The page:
Rep. Cummings and Rep. Welch Slam Trump on Drug Prices
House Oversight Committee ranking member Elijah Cummings (D-MD) and Rep. Peter Welch (D-VT), who met with Trump on drug prices in March, say recently leaked details of an upcoming executive order on drug prices suggest that Trump has “abandoned these promises in favor of the very pharmaceutical lobby you warned of.”
During the presidential campaign and early into his administration, Trump expressed a willingness to allow consumers to import drugs from Canada and to empower Medicare to negotiate with drug makers. However, a leaked draft of the White House’s executive order would include a number of industry-friendly provisions.
“Simply put, Mr. President, these measures utterly fail to make good on your promise to the American people to take aggressive action to cut the skyrocketing price of prescription drugs,” Cummings and Welch wrote (rep letter 6.23.pdf) to Trump. “Six months into your presidency, the pricing power of the pharmaceutical industry continues—unabated and unchecked.”
Diabetes Caucus Writes PhRMA, AHIP, PCMA on Rising Price of Insulin
Congressional Diabetes Caucus co-chairs Reps. Diana DeGette (D-CO) and Tom Reed (R-NY) sent letters to the heads of the drug, insurance and pharmacy benefits manager lobbies on June 22, requesting a meeting to discuss the increasing cost of insulin and policy solutions to bring the price down before the end of July.
“Both the underlying cost of insulin and the direct cost burden on patients with diabetes have risen in recent years,” the pair wrote. “People skip doses, fail to pay rent or buy groceries and even resort to an insulin ‘black market’ in order to afford their insulin. No one should be forced to make these difficult choices,” they added.
To read the letter, click here.
GOP Senate Releases Discussion Draft of Legislation to Repeal and Replace the Affordable Care Act
Amid complaints that the legislation was being written in secret, Senate Majority Leader Mitch McConnell released the “Better Care Reconciliation Act of 2017,” legislation to repeal and replace the Affordable Care Act. By the afternoon, four conservative senators had come out against it: Ron Johnson (R-WI), Ted Cruz (R-TX), Rand Paul (R-KY) and Mike Lee (R-UT). Moderate GOP senators concerned about Medicaid were studying the bill and waiting for the Congressional Budget Office score. Two GOP governors, Kasich of Ohio and Sandoval of Nevada, in separate statements said they were deeply concerned about the Medicaid portion of the bill. Sandoval made clear he was in touch with Senator Dean Heller (R-NV), considered by some to be the most vulnerable Republican senator up for re-election because Nevada went for Clinton in the presidential race and the state has expanded Medicaid.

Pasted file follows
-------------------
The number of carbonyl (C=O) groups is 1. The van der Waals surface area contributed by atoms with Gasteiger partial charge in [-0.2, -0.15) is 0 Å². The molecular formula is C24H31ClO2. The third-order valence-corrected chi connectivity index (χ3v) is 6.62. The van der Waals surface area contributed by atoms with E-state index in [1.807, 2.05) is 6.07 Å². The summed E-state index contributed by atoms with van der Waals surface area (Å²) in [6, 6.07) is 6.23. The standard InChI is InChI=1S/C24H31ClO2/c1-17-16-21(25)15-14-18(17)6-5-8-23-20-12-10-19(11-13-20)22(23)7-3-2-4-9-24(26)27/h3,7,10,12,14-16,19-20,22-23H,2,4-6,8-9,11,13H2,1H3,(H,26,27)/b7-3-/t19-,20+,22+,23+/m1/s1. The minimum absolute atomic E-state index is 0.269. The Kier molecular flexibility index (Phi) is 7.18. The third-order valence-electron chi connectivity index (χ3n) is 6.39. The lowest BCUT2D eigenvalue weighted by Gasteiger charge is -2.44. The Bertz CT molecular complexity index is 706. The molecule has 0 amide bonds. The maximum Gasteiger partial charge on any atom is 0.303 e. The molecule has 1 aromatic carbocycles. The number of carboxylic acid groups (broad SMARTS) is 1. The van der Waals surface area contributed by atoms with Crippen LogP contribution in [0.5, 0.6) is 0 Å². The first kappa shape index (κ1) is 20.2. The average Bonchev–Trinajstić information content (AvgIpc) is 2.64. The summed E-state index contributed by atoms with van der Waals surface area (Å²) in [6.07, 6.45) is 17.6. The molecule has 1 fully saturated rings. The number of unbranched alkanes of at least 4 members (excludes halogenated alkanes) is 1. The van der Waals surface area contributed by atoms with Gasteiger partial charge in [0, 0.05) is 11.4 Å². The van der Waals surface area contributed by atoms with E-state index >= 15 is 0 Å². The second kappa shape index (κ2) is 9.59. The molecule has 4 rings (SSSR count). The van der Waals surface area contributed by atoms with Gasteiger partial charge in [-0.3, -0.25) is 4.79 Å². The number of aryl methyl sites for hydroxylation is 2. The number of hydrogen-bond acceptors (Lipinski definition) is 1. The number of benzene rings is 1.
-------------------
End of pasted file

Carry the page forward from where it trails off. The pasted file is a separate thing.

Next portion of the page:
The necessary number for passage under reconciliation rules is 51. McConnell can only afford to lose two from his caucus and the vice president would vote to break the tie. It is expected that the bill will have some changes made before it hits the floor of the Senate to address concerns of some senators who are on the fence. However, key to some will be the Congressional Budget Office score, which will likely be released Monday.
What does the bill do? Below is the legislation in a nutshell—but the bill could change.
- Medicaid expansion will stay as is under the Affordable Care Act for three years, then a three-year phasedown of the enhanced funding will start.
- States can choose their base years for per-capita caps based on eight consecutive quarters from first quarter of 2014 through second quarter of 2017. The annual inflator of the caps will remain at the House level until 2025, and then will be reduced to the urban consumer price index. Disabled kids will be carved out of the caps.
- The House block grant option for states remains on the table, but children, the elderly and the disabled would not be included under the block grant.
- States that “underspend” within their caps will receive bonus “quality payments.”
- States that didn’t expand Medicaid don’t hit the per-person national average for disproportionate share hospital payments will get a funding bump so that they hit the national average.
- The House state innovation fund for nonexpansion states will stay.
- Medicaid provider taxes will be cut by 0.1 percent every year, ending in 2025.
- The so-called “IMD exclusion” is amended to allow for opioid treatment for 30 days, but not to exceed 90 days within a calendar year.
- Cost-sharing reduction payments to insurers on the state exchanges will be funded through 2019.
- Congress will fund short-term reinsurance pools for four years: $15 billion in 2018 and 2019; $10 billion in 2020 and 2021.
- Long-term funding for states will be flexible, but a percentage must be used for reinsurance, and will be distributed from 2019 through 2026: $8 billion in 2019; $14 billion in 2020 and 2021; $6 billion in 2022 and 2023; $5 billion in 2024 and 2025; and $4 billion in 2026.
- States will have to spend their money within three years, or their appropriation will be redistributed to other states that need it.
- The Senate language will codify a $2 billion incentive for states to use 1332 waivers to redesign their insurance markets. This approach gets around the controversial MacArthur amendment from the House. States will be able to waive essential health benefits and subsidies off the exchanges, but by using 1332 waivers instead.